Blahova: Slovakia's System of Care Provided to Children Is Rotten

Blahova: Slovakia's System of Care Provided to Children Is Rotten

Bratislava, September 24 (TASR) – Slovakia’s system of care provided to children that have problems or come from a problematic environment is rotten, said member of parliamentary human rights and national minorities committee Natalia Blahova (Freedom and Solidarity/SaS) on RTVS’s political discussion show ‘Sobotne dialogy’ (Saturday Dialogues) on Saturday.

“There are one thousand and one subproblems that haven’t been resolved for ages,” said the SaS MP, adding that this sector has been underrated and underfinanced over the long term.

Blahova argued that these problems are linked with the professionalism and number of staff in facilities that provide care to such children. She also pointed out that neither the social workers, nor the employees of such centres don’t work as they should. One significant deficiency is the system of checks of these facilities that is designed for covering up of their activities. Another problem is that medical facilities often refer children to the care of resocialisation centres even before the children are prepared for the resocialisation process.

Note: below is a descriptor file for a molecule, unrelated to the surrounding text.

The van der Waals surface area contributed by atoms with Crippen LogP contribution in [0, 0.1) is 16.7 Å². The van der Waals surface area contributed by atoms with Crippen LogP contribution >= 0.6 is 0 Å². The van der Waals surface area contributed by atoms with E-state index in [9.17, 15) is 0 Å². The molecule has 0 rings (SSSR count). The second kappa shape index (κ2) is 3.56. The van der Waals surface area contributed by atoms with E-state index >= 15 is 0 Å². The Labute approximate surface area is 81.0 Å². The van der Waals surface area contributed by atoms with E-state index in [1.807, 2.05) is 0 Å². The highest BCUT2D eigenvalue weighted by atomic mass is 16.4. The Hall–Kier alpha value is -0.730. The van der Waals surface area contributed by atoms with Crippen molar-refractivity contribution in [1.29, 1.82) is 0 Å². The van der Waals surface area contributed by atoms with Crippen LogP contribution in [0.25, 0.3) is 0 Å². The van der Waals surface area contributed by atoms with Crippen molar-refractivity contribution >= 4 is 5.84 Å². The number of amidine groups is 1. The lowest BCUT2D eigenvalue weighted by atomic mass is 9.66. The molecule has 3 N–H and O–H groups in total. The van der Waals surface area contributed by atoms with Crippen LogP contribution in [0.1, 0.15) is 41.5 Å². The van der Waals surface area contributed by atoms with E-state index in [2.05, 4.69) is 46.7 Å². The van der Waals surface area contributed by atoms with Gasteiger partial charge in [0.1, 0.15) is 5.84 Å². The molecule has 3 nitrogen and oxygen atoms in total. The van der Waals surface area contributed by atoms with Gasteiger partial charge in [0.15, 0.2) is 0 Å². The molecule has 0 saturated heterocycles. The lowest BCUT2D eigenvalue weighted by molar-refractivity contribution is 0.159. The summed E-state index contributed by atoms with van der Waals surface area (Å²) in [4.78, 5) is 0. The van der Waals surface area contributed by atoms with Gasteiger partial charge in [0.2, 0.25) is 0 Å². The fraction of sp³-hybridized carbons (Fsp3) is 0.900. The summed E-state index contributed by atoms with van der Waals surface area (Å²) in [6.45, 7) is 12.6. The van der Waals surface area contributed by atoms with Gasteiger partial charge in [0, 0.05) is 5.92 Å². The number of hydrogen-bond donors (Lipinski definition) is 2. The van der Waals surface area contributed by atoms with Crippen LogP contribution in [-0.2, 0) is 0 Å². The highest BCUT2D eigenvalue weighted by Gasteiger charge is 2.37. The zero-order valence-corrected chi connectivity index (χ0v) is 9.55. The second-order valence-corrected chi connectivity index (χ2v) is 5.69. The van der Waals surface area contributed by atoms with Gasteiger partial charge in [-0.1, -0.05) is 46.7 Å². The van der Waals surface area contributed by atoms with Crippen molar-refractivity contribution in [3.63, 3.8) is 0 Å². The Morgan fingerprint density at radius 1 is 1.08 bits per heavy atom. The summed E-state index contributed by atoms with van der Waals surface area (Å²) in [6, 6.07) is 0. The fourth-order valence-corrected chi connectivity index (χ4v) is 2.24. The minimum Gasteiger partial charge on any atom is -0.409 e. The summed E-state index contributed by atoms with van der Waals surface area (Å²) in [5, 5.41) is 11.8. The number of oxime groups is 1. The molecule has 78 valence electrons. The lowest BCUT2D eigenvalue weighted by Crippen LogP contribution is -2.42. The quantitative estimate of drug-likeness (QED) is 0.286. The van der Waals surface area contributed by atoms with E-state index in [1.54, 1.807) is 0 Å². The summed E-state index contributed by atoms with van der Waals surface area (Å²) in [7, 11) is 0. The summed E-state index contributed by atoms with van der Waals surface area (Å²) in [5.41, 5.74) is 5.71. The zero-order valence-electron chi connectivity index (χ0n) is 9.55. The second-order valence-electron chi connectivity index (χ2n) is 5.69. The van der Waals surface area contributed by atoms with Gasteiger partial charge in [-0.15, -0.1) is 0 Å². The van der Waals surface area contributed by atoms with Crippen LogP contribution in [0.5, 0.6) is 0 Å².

“Problems of children needing help have been critically ignored over the long term and these are the consequences. And that in turn results in creation of a criminal breeding ground,” noted Blahova, adding that there’s a need to fundamentally change the whole system.

Parliamentary social affairs committee chair Alena Basistova (Siet/Network) agreed with the statement that this system is underfinanced. She stressed that, according to the data of the Labour, Social Affairs and the Family Ministry, there are around 1.1 million children, of which roughly 70,100 are having some kind of troubles, whether it be the class attendance or drug abuse.

Basistova also sees a significant problem in the small number of professionals taking care of these troublesome children, such as guardians, psychologists and psychiatrists. She stressed that there’s also a need to take a closer look at the functioning of the Health Ministry and how individual treatments are designed.

Both MPs see the interconnection of health care and social services as one of potential solutions. However, Basistova thinks that this would be a financial and legislative problem that couldn’t be solved in a few years, but she is in favour of all competent ministries and institutions to join forces and cooperate towards systemic changes.

Blahova and Basistova also agreed that they probably wouldn’t send their children to a resocialisation centre if it had issues with drug abuse.